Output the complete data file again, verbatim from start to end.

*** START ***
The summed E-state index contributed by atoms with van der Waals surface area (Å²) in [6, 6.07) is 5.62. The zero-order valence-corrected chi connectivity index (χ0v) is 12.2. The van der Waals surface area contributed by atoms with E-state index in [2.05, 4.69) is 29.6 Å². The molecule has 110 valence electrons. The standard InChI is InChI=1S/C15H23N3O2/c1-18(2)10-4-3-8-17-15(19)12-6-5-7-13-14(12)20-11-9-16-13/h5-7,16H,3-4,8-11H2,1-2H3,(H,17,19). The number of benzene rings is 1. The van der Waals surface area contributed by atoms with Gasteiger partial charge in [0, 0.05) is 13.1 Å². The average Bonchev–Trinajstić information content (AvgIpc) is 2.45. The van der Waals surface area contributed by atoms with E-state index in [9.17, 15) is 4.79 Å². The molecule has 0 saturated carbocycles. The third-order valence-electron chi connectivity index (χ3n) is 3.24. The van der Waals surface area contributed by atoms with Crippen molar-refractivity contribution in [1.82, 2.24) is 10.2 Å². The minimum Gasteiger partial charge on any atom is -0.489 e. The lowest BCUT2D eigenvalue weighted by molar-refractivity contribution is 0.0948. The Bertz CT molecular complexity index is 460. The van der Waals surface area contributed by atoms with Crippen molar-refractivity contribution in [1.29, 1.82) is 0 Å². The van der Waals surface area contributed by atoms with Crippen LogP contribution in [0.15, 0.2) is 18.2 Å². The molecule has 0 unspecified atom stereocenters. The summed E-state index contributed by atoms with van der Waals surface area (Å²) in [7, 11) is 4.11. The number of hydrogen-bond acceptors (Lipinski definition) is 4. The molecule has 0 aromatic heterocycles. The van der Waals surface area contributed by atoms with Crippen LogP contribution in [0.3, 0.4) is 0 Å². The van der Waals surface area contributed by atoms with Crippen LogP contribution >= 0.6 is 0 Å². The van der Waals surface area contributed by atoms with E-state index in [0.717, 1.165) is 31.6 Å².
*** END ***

The summed E-state index contributed by atoms with van der Waals surface area (Å²) in [6, 6.07) is 5.62. The zero-order valence-corrected chi connectivity index (χ0v) is 12.2. The van der Waals surface area contributed by atoms with E-state index in [2.05, 4.69) is 29.6 Å². The molecule has 110 valence electrons. The standard InChI is InChI=1S/C15H23N3O2/c1-18(2)10-4-3-8-17-15(19)12-6-5-7-13-14(12)20-11-9-16-13/h5-7,16H,3-4,8-11H2,1-2H3,(H,17,19). The number of benzene rings is 1. The van der Waals surface area contributed by atoms with Gasteiger partial charge in [0, 0.05) is 13.1 Å². The average Bonchev–Trinajstić information content (AvgIpc) is 2.45. The van der Waals surface area contributed by atoms with E-state index in [9.17, 15) is 4.79 Å². The molecule has 0 saturated carbocycles. The third-order valence-electron chi connectivity index (χ3n) is 3.24. The van der Waals surface area contributed by atoms with Crippen molar-refractivity contribution in [1.82, 2.24) is 10.2 Å². The minimum Gasteiger partial charge on any atom is -0.489 e. The lowest BCUT2D eigenvalue weighted by molar-refractivity contribution is 0.0948. The Bertz CT molecular complexity index is 460. The van der Waals surface area contributed by atoms with Crippen molar-refractivity contribution in [1.29, 1.82) is 0 Å². The van der Waals surface area contributed by atoms with Crippen LogP contribution in [0.15, 0.2) is 18.2 Å². The molecule has 0 unspecified atom stereocenters. The summed E-state index contributed by atoms with van der Waals surface area (Å²) in [7, 11) is 4.11. The number of hydrogen-bond acceptors (Lipinski definition) is 4. The molecule has 0 aromatic heterocycles. The van der Waals surface area contributed by atoms with Crippen LogP contribution in [0.3, 0.4) is 0 Å². The van der Waals surface area contributed by atoms with Crippen LogP contribution >= 0.6 is 0 Å². The van der Waals surface area contributed by atoms with E-state index in [0.717, 1.165) is 31.6 Å².